Bill Craddick, deputy director for the United States Department of Energy (DOE), who is in charge of the DOE Building Technologies Research and Integration Center, addressed the HVACR industry about new programs as they pertain to the HVACR industry. Craddick discussed the future green collar economy jobs while giving his keynote address, March 9 at the 2009 HVAC Excellence National HVACR Educators and Trainer Conference in Las Vegas.

Craddick began his presentation by stating the importance of having skilled technical personnel for making the potential benefits of energy-efficiency equipment a reality.

According to Craddick, President Obama plans on investing billions of dollars into weatherization.

Weatherization is the practice of modifying a building to reduce energy consumption and optimize energy efficiency. “The president is handing the HVACR industry a gift, those who decide to learn about the programs and adapt will be the winners in the green collar economy.”

Many of the DOE’s initiatives, partnerships, and current projects were discussed. Much of the DOE research is accomplished through the Oak Ridge National Laboratories (ORNL). ORNL is DOE’s largest science and energy laboratory and is performing research and development across the energy sector in the areas of generation, distribution, and consumption.

Building energy use is large and growing, it accounts for 72 percent of electrical consumption and 55 percent of natural gas consumption in the United States, according to Craddick. He said the mission of the Federal Energy Management Program (FEMA) is to reduce the cost and environmental impact of the federal government, provide technical assistance to agencies applying advanced technologies in their energy projects (financed or direct-funded), and to create a Super Energy Savings Performance Contract program.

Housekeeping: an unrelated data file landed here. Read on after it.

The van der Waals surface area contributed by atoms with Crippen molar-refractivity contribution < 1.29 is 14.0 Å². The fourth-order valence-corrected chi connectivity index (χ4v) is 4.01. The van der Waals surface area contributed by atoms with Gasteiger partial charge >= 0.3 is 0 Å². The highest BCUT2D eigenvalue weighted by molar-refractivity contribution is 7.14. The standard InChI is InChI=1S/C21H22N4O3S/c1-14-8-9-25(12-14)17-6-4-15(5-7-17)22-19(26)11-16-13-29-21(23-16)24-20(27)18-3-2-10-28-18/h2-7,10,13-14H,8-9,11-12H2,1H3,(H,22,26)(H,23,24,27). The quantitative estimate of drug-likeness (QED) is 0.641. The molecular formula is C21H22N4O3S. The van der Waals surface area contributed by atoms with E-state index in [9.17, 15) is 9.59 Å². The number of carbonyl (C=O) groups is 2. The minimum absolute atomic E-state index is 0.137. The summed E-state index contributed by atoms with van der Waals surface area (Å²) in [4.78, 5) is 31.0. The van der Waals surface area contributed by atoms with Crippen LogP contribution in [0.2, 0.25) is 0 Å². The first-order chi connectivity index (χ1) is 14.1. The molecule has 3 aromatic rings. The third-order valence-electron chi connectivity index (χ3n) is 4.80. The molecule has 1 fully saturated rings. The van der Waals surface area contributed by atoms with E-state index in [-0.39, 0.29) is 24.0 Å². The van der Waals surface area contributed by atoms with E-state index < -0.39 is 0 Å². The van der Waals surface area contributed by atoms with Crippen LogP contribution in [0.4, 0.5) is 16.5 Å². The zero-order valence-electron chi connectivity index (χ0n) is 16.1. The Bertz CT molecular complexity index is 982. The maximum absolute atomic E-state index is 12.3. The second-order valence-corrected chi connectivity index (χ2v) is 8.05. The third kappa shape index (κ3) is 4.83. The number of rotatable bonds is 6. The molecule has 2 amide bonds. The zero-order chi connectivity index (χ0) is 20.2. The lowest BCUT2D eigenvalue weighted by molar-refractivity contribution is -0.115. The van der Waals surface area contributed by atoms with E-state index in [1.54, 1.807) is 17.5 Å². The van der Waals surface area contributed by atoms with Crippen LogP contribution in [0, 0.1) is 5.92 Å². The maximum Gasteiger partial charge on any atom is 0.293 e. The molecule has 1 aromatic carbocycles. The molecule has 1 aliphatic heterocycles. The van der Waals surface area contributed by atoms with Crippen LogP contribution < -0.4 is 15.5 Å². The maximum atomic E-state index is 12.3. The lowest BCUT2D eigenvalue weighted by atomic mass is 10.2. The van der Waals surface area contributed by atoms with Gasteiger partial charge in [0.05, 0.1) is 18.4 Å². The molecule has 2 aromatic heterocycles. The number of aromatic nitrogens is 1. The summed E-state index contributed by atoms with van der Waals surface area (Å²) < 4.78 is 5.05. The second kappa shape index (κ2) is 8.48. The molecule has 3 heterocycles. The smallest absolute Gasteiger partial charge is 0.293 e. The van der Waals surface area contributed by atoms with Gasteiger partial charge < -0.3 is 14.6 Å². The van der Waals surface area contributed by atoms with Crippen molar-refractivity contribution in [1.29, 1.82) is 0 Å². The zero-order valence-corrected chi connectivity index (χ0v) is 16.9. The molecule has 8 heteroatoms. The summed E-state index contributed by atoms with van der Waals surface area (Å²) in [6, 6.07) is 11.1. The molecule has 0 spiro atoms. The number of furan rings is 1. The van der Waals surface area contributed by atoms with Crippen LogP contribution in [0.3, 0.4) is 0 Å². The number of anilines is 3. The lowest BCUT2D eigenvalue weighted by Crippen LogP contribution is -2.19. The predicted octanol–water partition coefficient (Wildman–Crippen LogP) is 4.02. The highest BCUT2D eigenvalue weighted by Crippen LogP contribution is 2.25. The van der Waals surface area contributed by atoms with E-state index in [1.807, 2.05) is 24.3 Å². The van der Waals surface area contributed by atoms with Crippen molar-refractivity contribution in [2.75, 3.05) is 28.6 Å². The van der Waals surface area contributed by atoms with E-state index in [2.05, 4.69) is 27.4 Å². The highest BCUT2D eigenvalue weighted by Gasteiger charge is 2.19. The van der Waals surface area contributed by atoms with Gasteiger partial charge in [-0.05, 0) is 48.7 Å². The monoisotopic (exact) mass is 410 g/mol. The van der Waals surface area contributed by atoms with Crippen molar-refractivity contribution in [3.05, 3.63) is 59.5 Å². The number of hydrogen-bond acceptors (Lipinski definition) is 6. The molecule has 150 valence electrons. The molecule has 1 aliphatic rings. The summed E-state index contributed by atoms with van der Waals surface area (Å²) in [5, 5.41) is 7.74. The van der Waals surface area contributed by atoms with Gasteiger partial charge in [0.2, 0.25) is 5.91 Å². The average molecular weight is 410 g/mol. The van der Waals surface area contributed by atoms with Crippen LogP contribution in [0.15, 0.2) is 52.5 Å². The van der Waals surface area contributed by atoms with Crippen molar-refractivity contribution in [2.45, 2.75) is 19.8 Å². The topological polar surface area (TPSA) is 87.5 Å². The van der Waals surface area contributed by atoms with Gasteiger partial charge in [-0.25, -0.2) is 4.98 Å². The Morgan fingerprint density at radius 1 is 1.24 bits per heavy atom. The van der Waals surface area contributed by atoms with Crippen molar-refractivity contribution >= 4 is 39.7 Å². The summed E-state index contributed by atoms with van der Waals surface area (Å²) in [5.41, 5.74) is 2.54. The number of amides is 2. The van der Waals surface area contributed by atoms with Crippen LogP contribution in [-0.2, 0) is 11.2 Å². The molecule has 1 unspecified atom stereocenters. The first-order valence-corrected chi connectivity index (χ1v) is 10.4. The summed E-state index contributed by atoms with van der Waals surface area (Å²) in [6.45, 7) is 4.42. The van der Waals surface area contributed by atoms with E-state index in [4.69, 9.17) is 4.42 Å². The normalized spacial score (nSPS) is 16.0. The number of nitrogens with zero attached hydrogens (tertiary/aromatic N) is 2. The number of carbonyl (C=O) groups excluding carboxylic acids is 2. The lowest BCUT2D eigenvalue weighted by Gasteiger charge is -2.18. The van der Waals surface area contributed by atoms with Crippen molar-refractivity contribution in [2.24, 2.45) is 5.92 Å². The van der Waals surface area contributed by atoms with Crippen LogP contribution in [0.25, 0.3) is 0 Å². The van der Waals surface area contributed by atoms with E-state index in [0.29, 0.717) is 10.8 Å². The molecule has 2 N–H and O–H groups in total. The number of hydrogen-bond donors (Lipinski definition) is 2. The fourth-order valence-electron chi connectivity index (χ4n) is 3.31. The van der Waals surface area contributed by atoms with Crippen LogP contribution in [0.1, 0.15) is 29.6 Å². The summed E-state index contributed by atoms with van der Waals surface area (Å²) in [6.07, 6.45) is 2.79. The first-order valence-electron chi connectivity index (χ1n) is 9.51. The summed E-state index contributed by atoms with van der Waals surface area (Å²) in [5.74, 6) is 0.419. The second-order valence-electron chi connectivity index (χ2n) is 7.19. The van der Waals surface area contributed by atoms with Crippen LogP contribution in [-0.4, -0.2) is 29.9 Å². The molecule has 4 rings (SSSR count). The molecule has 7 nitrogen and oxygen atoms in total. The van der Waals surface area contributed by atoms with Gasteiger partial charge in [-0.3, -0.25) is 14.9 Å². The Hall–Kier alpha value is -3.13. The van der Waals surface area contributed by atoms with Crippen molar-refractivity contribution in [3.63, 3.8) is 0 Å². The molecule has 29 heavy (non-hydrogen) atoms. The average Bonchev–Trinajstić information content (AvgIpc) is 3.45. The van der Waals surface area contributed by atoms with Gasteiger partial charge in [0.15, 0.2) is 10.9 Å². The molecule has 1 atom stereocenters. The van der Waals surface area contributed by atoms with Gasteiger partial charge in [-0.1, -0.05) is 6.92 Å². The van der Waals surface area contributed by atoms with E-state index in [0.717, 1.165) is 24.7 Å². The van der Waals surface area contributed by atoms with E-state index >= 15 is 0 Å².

In the area of weatherization, the DOE is working to develop audit programs, weatherization assistance development and maintenance, state evaluation assistance, and lead-safe work practices.

Craddick said that the DOE Building Technologies strategic goal is net zero energy buildings. A net zero energy building uses 60 to 70 percent less energy because of efficiency gains, with the balance of energy needs supplied by renewable technologies.

The targets for zero energy technology being adopted in the markets are: residential by 2020, and commercial by 2025. The HVAC and Water Heating Program supporting goal is to develop equipment that has the potential to reduce HVAC/water heating energy use by 50 percent while providing better indoor humidity control with no increase in net monthly costs for mortgage and utilities.

The DOE entered into a Cooperative Research and Development Agreement on High Efficiency Water Heating with General Electric (GE) in 2008. GE is targeted to introduce a hybrid electric water heater product to the U.S. market that meets Energy Star® criteria in the fourth quarter of 2009. ORNL is also working with other strategic partners, ClimateMaster and Lennox, to bring an integrated heat pump (IHP) to market. The IHP will provide space heating or cooling, dedicated water heating, dedicated dehumidification and/or humidification, and ventilation air pre-treatment. These systems are expected to provide energy savings of 45 to 55 percent. Prototypes were installed in the winter of 2009 with sales expected to begin in 2011.

The power point presentation from the United States Department of Energy can be downloaded at Click on the conference banner, then follow the links to the 2009 conference PowerPoint® presentations.

Publication date:04/13/2009